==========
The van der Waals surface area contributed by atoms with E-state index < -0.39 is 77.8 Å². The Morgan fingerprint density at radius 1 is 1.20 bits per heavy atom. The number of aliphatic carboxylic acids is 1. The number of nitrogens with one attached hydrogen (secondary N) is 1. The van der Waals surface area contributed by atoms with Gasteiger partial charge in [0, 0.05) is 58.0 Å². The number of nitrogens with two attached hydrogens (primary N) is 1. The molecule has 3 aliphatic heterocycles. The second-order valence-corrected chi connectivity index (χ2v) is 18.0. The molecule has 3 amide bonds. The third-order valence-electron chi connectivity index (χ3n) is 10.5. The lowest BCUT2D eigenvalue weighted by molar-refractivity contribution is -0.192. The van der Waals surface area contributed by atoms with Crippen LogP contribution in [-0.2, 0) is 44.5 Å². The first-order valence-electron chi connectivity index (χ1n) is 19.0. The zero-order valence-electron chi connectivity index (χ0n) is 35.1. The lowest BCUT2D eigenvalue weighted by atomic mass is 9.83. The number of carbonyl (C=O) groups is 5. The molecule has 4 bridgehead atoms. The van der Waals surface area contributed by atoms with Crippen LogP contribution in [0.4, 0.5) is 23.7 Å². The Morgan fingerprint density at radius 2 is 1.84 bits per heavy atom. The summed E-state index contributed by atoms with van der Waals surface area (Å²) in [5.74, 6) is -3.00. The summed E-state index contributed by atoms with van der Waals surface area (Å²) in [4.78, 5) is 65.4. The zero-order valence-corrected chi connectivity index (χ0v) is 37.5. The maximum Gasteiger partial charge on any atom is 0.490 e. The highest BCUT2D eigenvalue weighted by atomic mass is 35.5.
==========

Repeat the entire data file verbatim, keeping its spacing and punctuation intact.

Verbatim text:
The van der Waals surface area contributed by atoms with E-state index < -0.39 is 77.8 Å². The Morgan fingerprint density at radius 1 is 1.20 bits per heavy atom. The number of aliphatic carboxylic acids is 1. The number of nitrogens with one attached hydrogen (secondary N) is 1. The van der Waals surface area contributed by atoms with Gasteiger partial charge in [0, 0.05) is 58.0 Å². The number of nitrogens with two attached hydrogens (primary N) is 1. The molecule has 3 aliphatic heterocycles. The second-order valence-corrected chi connectivity index (χ2v) is 18.0. The molecule has 3 amide bonds. The third-order valence-electron chi connectivity index (χ3n) is 10.5. The lowest BCUT2D eigenvalue weighted by molar-refractivity contribution is -0.192. The van der Waals surface area contributed by atoms with Crippen LogP contribution in [-0.2, 0) is 44.5 Å². The first-order valence-electron chi connectivity index (χ1n) is 19.0. The zero-order valence-electron chi connectivity index (χ0n) is 35.1. The lowest BCUT2D eigenvalue weighted by atomic mass is 9.83. The number of carbonyl (C=O) groups is 5. The molecule has 4 bridgehead atoms. The van der Waals surface area contributed by atoms with Crippen LogP contribution in [0.4, 0.5) is 23.7 Å². The Morgan fingerprint density at radius 2 is 1.84 bits per heavy atom. The summed E-state index contributed by atoms with van der Waals surface area (Å²) in [5.74, 6) is -3.00. The summed E-state index contributed by atoms with van der Waals surface area (Å²) in [4.78, 5) is 65.4. The zero-order valence-corrected chi connectivity index (χ0v) is 37.5. The maximum Gasteiger partial charge on any atom is 0.490 e. The highest BCUT2D eigenvalue weighted by atomic mass is 35.5.